Posted on behalf of Rob Robinson, President of the Australian Institute of Physics.
In this special mid-January bulletin, we present some stories from December’s AIP Congress in Canberra.
Among the personal highlights for me was the session on women in physics, where we learned about how, instead of improving gender diversity, Australia is going backwards in some areas. With so much more to be done, the AIP has revitalised its Women in Physics group with new members—you can read about them below.
I also had the honour of giving out the AIP prizes at the closing ceremony and the banquet, which was held in the National Gallery of Australia in the presence of Jackson Pollock’s “Blue Poles”—thankfully explained to us by an expert. Read on for more about the medal winners’ achievements with quantum lasers, nanotechnology and hands-on physics education.
You can also read about the plenary speakers, including Nobel laureates Steven Chu and Serge Haroche, who were featured guests in what was a very strong program. Abstracts from the presentations are still available on the Congress website.
My thanks to Congress Chair John Howard and his team for their efforts leading up to and throughout the week, and especially to Jodie Bradby for organising the main events.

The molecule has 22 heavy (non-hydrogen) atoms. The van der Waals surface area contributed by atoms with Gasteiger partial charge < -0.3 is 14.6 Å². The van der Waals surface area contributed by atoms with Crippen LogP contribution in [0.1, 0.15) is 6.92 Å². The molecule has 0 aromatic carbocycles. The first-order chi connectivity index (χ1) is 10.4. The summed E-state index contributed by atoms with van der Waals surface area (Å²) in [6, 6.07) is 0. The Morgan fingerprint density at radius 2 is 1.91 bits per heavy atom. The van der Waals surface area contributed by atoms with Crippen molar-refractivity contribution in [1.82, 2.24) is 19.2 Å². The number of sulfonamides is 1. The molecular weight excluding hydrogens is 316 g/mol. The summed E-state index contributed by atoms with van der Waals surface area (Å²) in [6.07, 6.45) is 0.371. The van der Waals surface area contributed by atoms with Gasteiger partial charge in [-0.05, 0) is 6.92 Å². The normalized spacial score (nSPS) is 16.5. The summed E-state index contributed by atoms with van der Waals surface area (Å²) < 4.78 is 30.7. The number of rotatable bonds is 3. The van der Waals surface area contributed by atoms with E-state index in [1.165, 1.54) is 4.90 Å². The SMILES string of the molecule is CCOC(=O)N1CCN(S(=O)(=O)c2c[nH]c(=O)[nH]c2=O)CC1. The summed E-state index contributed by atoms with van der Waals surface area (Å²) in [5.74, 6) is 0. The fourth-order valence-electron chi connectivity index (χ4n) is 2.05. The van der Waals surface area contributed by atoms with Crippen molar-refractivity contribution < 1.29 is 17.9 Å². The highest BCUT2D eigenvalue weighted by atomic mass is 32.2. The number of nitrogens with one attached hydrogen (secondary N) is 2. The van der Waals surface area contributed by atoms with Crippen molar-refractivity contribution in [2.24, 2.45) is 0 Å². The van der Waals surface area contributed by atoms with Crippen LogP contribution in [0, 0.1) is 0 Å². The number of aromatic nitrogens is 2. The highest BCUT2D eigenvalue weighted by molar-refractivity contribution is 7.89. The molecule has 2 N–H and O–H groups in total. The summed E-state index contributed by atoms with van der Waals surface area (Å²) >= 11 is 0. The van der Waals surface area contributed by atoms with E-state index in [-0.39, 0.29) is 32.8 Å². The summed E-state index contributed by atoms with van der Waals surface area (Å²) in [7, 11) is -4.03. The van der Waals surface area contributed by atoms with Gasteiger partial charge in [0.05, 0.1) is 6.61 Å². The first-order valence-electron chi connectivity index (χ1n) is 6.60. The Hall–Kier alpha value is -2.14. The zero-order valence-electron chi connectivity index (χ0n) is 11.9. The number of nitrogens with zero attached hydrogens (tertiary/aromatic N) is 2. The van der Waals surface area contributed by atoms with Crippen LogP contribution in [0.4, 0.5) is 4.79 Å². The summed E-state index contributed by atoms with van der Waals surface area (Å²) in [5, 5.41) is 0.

The next AIP Congress will be in Brisbane in 2016, in conjunction with the 13th Asia-Pacific Physics Conference.
Last month saw a reshuffle of the federal cabinet and Australia once again has a Minister of Science, with Ian MacFarlane adding science to his industry title. This is surely good news, as were the soothing words about research funding from the Minister of Education, Christopher Pyne, in his speech opening the Congress. However, time will tell what these mean in real terms.
The International Year of Light and Light-based Technologies began on 1 January, with a giant light bulb on the Sydney Harbour Bridge during the fireworks. With the world’s attention once more shining on physics, I encourage you to make the most of it and have a happy and productive new year in physics. [continue reading…]